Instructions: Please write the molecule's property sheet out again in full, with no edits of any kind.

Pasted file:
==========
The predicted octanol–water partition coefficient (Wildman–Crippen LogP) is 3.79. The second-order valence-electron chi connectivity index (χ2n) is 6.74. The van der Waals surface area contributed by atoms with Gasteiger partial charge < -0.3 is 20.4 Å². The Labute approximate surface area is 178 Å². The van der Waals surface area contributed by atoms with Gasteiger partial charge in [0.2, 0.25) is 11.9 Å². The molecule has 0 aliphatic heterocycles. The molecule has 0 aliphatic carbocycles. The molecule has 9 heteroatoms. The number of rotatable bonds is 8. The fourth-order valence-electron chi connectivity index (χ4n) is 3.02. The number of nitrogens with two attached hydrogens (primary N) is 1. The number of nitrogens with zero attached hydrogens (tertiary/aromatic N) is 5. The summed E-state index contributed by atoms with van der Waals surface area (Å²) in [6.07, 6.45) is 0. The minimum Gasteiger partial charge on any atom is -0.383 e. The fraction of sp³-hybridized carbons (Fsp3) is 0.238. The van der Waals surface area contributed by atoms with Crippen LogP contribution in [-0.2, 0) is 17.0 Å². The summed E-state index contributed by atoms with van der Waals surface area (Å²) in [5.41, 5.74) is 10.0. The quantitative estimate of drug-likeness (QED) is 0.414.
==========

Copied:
The predicted octanol–water partition coefficient (Wildman–Crippen LogP) is 3.79. The second-order valence-electron chi connectivity index (χ2n) is 6.74. The van der Waals surface area contributed by atoms with Gasteiger partial charge < -0.3 is 20.4 Å². The Labute approximate surface area is 178 Å². The van der Waals surface area contributed by atoms with Gasteiger partial charge in [0.2, 0.25) is 11.9 Å². The molecule has 0 aliphatic heterocycles. The molecule has 0 aliphatic carbocycles. The molecule has 9 heteroatoms. The number of rotatable bonds is 8. The fourth-order valence-electron chi connectivity index (χ4n) is 3.02. The number of nitrogens with two attached hydrogens (primary N) is 1. The number of nitrogens with zero attached hydrogens (tertiary/aromatic N) is 5. The summed E-state index contributed by atoms with van der Waals surface area (Å²) in [6.07, 6.45) is 0. The minimum Gasteiger partial charge on any atom is -0.383 e. The fraction of sp³-hybridized carbons (Fsp3) is 0.238. The van der Waals surface area contributed by atoms with Crippen LogP contribution in [-0.2, 0) is 17.0 Å². The summed E-state index contributed by atoms with van der Waals surface area (Å²) in [5.41, 5.74) is 10.0. The quantitative estimate of drug-likeness (QED) is 0.414.